Every four years, right before the Olympic games begin, athletic apparel companies like Nike, Reebok, Speedo, Adidas, Puma, and many others all introduce their newest lines of Olympic gear. Whether it is for fans or athletes, the clothing is promised to be top of the line and always the next generation of sportswear. Well this year, the Speedo Company really kept that promise when it introduced the Speedo LZR Racer. After only being out for several months, the suit is already attributed to breaking over 40 records, with many more being expected to fall in Beijing. Athletes, fans, international organizations and other designers have all given support to the LZR Racer and proclaimed its greatness.
Also known as “doping on a hangar” and the “Speedo surfboard,” the Speedo LZR was first introduced in February. Within four months, individuals wearing the new suit had broken over 38 records causing other swimsuit companies to immediately complain about its fairness. The International Swimming Federation (FINA) scheduled a meeting with Speedo to review this complaint. After showing the Federation the suit’s design and explaining its physics, FINA dismissed rivals’ claims and even endorsed the suit to athletes as the future of swimwear. Could this be swimming’s version of “steroids?”
Since this ruling, more swimmers have taken FINA’s advice. Last week’s Olympics Trials saw 9 swimmers break American records, all of whom wore the LZR Racer. Michael Phelps, who could win a record eight Olympic medals in China, stated that Speedo’s LZR Racer makes him “feel like a rocket.” Katie Hoff, a world champion in individual medleys, said wearing the suit is like “flying in the water.” US national team coach Mark Schubert commented, “I think you’ll see not only multiple world records broken, but also multiple swimmers breaking world records in an event.” Everyone is giving this new innovative suit the credit.
Nike was so impressed by the LZR suit that it allowed its contract swimmers to wear the LZR in trials to keep up with other competitors. Nike sponsored World champions like backstroker Aaron Peirsol and breaststroker Brendan Hansen, did exactly that, and set American records.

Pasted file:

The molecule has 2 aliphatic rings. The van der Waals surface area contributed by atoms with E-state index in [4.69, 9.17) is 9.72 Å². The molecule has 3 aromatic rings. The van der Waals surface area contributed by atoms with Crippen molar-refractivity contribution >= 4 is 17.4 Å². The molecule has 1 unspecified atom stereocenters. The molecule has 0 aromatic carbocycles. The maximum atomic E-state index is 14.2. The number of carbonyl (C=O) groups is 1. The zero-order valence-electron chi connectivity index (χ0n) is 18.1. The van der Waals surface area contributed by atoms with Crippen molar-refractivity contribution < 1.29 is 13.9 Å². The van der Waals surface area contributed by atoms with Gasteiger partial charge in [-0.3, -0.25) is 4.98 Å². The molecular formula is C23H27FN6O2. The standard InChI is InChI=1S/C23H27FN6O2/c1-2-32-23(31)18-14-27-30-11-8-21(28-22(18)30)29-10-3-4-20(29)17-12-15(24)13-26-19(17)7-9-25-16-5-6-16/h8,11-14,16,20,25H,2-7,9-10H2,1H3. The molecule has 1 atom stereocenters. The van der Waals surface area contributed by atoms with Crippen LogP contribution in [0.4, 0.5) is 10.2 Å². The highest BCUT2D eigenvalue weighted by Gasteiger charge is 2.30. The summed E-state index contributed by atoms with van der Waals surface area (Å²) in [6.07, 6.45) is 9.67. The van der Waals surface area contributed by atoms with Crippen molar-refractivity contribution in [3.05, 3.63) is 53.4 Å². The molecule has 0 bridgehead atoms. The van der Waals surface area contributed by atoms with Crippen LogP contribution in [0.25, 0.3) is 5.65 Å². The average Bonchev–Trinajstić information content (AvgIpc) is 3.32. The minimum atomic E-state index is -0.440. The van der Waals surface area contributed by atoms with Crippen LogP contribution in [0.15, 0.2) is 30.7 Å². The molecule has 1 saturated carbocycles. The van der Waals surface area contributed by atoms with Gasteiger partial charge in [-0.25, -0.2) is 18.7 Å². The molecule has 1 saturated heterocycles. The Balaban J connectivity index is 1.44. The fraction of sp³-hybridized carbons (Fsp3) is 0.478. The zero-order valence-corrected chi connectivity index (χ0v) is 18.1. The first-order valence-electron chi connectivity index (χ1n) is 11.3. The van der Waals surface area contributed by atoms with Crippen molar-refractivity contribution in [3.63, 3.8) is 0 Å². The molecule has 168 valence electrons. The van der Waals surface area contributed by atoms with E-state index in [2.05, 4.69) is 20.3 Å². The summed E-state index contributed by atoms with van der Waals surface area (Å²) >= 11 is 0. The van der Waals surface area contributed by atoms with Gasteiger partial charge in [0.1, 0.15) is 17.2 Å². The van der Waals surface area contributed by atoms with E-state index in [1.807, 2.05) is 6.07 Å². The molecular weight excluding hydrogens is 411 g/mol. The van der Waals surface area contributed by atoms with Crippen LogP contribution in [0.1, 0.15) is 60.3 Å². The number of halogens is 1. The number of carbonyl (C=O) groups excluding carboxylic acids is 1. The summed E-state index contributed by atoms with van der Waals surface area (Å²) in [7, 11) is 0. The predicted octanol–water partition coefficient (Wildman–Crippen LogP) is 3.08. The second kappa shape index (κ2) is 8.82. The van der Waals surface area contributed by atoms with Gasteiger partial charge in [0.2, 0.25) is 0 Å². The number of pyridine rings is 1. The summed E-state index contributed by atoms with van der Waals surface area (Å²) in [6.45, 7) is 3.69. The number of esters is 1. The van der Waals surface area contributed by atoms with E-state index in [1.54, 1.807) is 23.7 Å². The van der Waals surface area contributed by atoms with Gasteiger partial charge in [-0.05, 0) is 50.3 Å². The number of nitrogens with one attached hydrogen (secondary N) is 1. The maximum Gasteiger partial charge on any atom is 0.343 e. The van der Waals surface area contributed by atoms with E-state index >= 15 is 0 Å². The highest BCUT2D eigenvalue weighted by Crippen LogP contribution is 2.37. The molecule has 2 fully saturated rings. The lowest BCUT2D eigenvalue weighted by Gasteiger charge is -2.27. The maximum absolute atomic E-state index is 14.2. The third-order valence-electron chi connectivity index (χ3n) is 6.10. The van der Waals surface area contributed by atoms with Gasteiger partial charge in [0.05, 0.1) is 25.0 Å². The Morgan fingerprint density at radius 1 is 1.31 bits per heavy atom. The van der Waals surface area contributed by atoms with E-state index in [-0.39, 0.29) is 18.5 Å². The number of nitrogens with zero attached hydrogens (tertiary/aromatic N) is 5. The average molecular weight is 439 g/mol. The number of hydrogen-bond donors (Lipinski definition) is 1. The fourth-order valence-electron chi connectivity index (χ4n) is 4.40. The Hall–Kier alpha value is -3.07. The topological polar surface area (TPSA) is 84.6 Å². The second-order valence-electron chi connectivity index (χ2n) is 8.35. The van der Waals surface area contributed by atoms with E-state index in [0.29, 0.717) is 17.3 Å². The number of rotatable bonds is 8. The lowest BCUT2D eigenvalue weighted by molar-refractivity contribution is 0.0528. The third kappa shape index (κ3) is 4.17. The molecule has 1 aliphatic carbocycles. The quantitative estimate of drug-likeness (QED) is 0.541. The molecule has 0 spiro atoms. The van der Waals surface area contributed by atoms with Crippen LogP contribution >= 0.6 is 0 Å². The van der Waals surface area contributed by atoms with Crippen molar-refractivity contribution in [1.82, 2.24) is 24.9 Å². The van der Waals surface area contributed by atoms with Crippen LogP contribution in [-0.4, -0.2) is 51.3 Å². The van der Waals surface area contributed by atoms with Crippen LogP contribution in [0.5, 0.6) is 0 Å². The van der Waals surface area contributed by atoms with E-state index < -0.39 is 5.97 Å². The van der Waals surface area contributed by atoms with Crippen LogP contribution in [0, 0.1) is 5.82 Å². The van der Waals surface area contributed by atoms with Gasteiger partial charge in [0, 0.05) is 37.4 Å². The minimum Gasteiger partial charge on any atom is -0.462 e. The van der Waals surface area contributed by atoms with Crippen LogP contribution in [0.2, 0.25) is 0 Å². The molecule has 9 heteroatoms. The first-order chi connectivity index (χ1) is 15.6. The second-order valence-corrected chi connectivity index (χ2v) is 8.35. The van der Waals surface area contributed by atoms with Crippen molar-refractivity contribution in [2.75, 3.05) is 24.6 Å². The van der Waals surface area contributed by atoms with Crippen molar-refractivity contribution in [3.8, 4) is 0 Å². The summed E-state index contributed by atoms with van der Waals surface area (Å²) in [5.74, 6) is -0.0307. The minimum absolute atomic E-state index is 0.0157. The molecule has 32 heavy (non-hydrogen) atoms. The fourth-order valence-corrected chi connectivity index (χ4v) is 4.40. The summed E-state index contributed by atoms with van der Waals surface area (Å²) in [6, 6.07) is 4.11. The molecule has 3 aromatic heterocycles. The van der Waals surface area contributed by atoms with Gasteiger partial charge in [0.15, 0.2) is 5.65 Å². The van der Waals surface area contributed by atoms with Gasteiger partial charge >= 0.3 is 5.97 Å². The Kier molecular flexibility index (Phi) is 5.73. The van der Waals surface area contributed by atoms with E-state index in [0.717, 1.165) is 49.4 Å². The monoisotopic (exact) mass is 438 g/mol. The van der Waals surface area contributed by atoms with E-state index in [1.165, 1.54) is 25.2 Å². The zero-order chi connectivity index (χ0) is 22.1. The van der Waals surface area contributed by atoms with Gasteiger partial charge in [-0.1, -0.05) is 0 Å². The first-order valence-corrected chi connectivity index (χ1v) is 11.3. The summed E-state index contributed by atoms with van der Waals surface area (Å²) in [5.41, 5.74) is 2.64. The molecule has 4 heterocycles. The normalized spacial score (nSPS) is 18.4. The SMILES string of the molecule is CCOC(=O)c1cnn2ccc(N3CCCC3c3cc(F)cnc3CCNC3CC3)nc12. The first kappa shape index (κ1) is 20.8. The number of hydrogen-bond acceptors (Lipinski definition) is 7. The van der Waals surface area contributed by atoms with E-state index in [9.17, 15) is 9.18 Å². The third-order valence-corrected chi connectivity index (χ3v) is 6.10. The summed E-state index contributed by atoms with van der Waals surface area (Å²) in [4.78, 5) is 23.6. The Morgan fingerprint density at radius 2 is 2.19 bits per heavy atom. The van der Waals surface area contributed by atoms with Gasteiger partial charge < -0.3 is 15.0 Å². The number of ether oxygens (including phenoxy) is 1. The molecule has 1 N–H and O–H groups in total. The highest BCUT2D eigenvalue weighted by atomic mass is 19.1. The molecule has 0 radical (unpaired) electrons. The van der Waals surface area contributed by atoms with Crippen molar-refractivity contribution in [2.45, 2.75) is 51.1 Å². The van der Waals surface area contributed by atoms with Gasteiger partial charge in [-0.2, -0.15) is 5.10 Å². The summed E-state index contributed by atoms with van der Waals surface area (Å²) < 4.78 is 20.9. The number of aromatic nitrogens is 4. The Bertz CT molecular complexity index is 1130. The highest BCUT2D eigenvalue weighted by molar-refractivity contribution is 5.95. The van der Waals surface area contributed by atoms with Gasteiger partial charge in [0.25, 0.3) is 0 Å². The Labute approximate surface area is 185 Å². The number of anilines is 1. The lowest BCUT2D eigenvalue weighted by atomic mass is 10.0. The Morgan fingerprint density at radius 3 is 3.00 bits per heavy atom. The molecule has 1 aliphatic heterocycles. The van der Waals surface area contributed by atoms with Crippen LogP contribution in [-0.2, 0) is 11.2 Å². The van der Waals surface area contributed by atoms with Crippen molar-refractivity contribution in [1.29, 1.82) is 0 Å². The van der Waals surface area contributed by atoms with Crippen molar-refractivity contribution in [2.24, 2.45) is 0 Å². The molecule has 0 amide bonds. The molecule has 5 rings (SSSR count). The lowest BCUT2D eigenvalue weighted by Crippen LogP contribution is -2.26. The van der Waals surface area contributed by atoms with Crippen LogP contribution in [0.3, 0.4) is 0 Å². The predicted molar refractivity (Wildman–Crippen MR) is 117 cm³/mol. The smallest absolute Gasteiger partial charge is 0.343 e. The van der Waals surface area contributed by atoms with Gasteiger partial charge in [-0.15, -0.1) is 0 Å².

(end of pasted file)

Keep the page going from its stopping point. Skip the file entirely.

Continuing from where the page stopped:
“It’s a bit unprecedented,” said Nike spokesperson Dean Stoyer, “But we want our athletes to be comfortable and prepared, and we don’t want to get in the way of that.” Nike makes the rival Swift Amp’d swimsuit and is looking to copy the LZR suit and its effectiveness to compete with Speedo in the future.
The suit is made of woven fabric, which is extremely light and water-repellent. It is ultrasonically welded together rather than sewn, with compression panels placed along the chest, thighs, and buttocks, plus a corset-like “core stabilizer” to minimize drag and maximize streamlining. This new design features minimal pieces to be sewn together, which is a huge attribute to its speed and lightweight design. Instead of 30 pieces or so, the LZR features 3.
While watching the Olympic trials I heard an announcer say that it takes 2 other people to help an athlete fit into the skintight suit. The athlete must get completely naked and then force on the suit one piece at a time, with help from others. That seems to be the only controversy this suit is getting. The athletes are complaining that it is an uncomfortable situation needing others to put on the suit, but wearing it is a must if they want to be competitive this August.
I am happy that technology has advanced to the point that we can take milliseconds off our athletes times. However, I would like to question if this is really the swimwear or if it is the athletes. I have heard of cases where the athlete claims their clothing is the reason for his/her poor performance, but I believe that in this case it is exactly the opposite. I’m sure the advanced swimsuit is great and makes a big difference, but shouldn’t the athletes be getting the credit, not the $800 dollar swimsuit?